So Here's What Really Happened to Neill Blomkamp's 'Halo' Movie

So Here's What Really Happened to Neill Blomkamp's 'Halo' Movie

Apr 20, 2012

Master Chief from HaloHollywood has a long history of taking popular video games and turning them into films – generally with disastrous results. It’s long been posited that producers don’t really understand video games, but this excerpt from the new book Generation Xbox: How Video Games Invaded Hollywood demonstrates that the game industry (including giants like Microsoft) doesn't really get Hollywood either.

Wired has shared a sneak peek inside Jamie Russell’s book, focusing on how Microsoft completely bungled plans to bring one of its most popular franchises – the first person shooter Halo – to the big screen. It’s a tale of misunderstanding, ego, greed, and ultimately regret – because it seems unlikely that we’ll ever see a Halo film in its aftermath.

Russell recounts how Microsoft dreamed big when it came to translating developer Bungie’s futuristic sci-fi epic to the screen – sending a group of character actors dressed as main character Master Chief onto studio lots to hand deliver their script (commissioned to Alex Garland, who earned a tidy million bucks for his troubles) and their outrageous terms sheet. According to sources, the computer giant was asking for $10 million against 15% of the box office gross and a $75 million below-the-line budget (which means the studio who bought the script was committing to budgeting $75 million minimum for effects, assistant directors, etc. – and would also be on the hook for the above-the-line budget of stars, director, and so on, which meant MS expected a film with a budget north of $100 million) and a fast-track into production.

This was just the first of Microsoft’s mistakes. As Russell points out, the company had no real idea how Hollywood operated and simply expected to bully the movie industry into meeting its demands based on the company’s reputation as one of the most powerful corporations on the planet.

The reality was that MS was in over its head – and Hollywood knew it. MS wanted Peter Jackson to direct. The studios wanted Jacksons’ younger protégé Neill Blomkamp. The studios won. It was just one of many battles Microsoft picked and eventually lost.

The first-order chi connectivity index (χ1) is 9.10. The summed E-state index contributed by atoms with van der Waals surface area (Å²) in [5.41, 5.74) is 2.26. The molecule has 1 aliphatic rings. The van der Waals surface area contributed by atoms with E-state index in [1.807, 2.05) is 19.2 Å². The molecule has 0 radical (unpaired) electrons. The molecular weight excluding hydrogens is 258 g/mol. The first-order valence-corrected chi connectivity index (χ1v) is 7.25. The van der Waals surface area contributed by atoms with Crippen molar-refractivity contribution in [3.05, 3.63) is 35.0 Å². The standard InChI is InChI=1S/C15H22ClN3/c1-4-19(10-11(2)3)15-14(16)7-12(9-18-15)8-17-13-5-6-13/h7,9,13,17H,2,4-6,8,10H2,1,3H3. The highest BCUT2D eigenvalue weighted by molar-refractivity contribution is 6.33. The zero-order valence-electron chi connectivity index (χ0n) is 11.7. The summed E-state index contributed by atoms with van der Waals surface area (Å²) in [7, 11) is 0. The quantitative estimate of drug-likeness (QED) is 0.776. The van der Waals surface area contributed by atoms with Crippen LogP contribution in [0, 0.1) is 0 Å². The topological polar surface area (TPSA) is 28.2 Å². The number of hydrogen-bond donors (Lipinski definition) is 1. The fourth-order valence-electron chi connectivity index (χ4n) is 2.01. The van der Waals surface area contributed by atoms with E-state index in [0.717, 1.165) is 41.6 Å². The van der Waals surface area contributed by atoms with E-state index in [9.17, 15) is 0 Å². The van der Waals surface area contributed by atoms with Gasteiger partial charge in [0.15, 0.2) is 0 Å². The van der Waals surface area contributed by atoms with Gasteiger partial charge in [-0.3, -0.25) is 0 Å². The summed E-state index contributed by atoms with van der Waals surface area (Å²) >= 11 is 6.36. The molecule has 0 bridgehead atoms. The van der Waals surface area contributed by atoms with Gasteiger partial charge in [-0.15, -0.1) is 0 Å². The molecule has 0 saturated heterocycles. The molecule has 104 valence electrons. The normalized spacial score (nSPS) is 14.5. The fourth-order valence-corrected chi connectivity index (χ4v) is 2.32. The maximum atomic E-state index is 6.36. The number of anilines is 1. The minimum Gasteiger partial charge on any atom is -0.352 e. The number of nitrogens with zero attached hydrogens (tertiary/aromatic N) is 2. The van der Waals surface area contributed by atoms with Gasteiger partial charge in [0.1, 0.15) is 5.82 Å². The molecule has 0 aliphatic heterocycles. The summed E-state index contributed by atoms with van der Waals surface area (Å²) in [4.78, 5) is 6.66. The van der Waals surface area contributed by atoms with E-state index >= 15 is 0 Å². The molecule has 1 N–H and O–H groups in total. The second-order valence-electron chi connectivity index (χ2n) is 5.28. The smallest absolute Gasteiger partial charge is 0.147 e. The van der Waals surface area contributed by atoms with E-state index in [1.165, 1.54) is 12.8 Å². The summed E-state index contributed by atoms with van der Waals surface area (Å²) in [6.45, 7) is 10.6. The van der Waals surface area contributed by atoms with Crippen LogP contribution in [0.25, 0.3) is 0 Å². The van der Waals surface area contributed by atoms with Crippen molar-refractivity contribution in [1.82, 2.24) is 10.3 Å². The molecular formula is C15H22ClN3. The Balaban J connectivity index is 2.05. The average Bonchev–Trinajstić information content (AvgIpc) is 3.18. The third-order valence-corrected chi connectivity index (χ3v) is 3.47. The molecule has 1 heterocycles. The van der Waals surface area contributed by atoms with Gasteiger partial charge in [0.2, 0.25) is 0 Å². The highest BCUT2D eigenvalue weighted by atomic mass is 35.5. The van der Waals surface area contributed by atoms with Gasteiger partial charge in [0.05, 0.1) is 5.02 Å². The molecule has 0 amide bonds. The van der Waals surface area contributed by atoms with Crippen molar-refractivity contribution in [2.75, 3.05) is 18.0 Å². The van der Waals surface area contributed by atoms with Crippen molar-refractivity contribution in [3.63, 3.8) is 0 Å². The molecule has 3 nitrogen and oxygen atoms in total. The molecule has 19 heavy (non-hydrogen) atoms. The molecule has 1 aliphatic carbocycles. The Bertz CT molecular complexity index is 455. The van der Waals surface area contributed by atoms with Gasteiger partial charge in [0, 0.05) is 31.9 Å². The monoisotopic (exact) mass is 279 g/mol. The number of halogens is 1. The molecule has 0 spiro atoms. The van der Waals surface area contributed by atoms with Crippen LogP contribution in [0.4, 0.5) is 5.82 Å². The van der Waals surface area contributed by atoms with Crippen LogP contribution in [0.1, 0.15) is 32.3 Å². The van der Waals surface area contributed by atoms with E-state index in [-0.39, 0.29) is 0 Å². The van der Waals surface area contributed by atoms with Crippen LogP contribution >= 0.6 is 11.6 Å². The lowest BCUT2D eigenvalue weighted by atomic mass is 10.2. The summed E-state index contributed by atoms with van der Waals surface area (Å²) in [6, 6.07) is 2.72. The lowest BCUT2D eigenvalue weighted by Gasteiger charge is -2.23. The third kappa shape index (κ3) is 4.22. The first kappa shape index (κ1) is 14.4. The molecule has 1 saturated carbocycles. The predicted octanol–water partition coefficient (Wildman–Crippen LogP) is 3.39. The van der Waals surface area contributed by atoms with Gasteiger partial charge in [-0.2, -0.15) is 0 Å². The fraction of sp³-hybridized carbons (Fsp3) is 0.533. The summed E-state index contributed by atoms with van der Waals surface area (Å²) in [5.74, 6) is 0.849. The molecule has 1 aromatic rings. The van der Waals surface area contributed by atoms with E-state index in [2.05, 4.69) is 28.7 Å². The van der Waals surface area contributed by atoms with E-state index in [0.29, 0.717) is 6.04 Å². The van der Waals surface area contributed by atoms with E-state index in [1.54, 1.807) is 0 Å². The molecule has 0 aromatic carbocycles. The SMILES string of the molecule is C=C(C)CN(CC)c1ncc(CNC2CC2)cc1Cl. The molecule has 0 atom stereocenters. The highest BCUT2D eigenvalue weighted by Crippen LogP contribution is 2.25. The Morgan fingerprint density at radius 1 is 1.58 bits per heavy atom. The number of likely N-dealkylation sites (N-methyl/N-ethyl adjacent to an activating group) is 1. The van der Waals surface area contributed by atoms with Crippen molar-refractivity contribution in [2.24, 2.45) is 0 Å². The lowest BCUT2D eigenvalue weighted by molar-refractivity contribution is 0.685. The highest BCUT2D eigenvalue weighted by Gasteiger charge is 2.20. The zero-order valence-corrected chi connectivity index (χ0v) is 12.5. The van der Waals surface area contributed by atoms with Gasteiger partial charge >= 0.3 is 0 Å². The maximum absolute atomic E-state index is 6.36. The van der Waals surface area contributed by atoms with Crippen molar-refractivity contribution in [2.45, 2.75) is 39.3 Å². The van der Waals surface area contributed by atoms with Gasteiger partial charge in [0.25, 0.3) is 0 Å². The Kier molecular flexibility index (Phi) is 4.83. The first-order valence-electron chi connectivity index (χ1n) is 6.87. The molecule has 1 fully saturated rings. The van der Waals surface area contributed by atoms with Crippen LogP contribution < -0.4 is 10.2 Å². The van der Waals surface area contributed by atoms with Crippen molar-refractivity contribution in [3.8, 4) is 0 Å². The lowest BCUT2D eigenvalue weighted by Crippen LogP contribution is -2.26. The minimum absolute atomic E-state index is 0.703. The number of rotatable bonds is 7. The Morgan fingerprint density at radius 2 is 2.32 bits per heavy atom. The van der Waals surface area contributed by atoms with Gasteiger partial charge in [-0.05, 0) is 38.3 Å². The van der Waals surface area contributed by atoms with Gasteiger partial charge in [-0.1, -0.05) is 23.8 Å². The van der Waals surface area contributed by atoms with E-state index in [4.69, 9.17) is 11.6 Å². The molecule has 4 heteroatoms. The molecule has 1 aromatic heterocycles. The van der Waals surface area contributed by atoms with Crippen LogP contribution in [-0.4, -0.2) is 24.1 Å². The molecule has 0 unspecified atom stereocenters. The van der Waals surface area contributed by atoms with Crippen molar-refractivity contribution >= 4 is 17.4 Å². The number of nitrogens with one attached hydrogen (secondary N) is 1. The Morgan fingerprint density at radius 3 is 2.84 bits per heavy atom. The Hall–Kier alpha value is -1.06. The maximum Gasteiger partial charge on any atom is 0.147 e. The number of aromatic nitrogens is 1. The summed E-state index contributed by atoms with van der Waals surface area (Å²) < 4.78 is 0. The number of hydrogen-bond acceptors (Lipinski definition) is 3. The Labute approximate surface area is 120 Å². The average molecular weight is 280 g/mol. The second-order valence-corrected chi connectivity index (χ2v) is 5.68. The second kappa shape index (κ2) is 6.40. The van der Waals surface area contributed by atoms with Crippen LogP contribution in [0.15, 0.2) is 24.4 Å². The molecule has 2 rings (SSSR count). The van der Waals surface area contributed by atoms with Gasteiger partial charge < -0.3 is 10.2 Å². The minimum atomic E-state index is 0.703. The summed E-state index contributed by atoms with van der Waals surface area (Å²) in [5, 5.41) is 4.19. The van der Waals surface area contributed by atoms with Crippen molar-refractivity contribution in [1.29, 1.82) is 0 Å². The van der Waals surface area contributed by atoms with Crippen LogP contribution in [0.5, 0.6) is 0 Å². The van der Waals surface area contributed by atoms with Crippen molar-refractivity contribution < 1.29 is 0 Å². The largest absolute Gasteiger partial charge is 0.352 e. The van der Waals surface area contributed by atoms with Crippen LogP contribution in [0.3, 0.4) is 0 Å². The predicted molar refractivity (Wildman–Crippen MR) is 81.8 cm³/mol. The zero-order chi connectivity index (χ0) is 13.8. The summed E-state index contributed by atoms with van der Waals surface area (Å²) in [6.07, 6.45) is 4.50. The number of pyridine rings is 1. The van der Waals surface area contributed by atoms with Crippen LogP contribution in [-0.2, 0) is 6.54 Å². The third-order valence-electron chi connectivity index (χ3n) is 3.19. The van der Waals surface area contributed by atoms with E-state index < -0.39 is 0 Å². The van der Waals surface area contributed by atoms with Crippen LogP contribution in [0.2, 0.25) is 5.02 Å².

Ultimately, it was the company’s stubborn refusal to compromise on its terms sheet that killed Halo. MS’ Hollywood representative, CAA agent Larry Shapiro, says that “Their [Microsoft] unwillingness to reduce their gross in the deal meant it got too top-heavy.” He further teases gamers by saying “That movie could have been Avatar.”

We’ll never know if there’s any truth to that assertion or not. The Halo film has been dead for quite some time – the only tantalizing reminder of what might have been is Blomkamp’s Halo: Landfall – a series of test shoots that were later re-edited and used as promotional material for Halo 3.

In the wake of the Halo debacle, films based on video games have struggled to find traction in Hollywood. Franchises like Gears of War, Uncharted, and Bioshock have been in various stages of the development process for what feels like an eternity without any real progress. In Bioshock’s case, it has followed a similar path to Halo – landing a big-name director (Gore Verbinski) and a huge budget ($160 million) before Universal got cold feet and pulled the plug. Verbinski tried to trim the budget, but the project has since fallen apart completely and seems unlikely to resurrect itself any time soon.

Perhaps game companies need to look to Marvel and DC for a better way to not only get their projects on the big screen, but turn them into franchises as well. Comic companies have (mostly) figured out how to navigate the Hollywood maze and their films have become industry leaders. There’s no reason video games can’t achieve the same results – but in the meantime, the Halo saga should be a cautionary tale about how not to do things when trying to cross mediums. 

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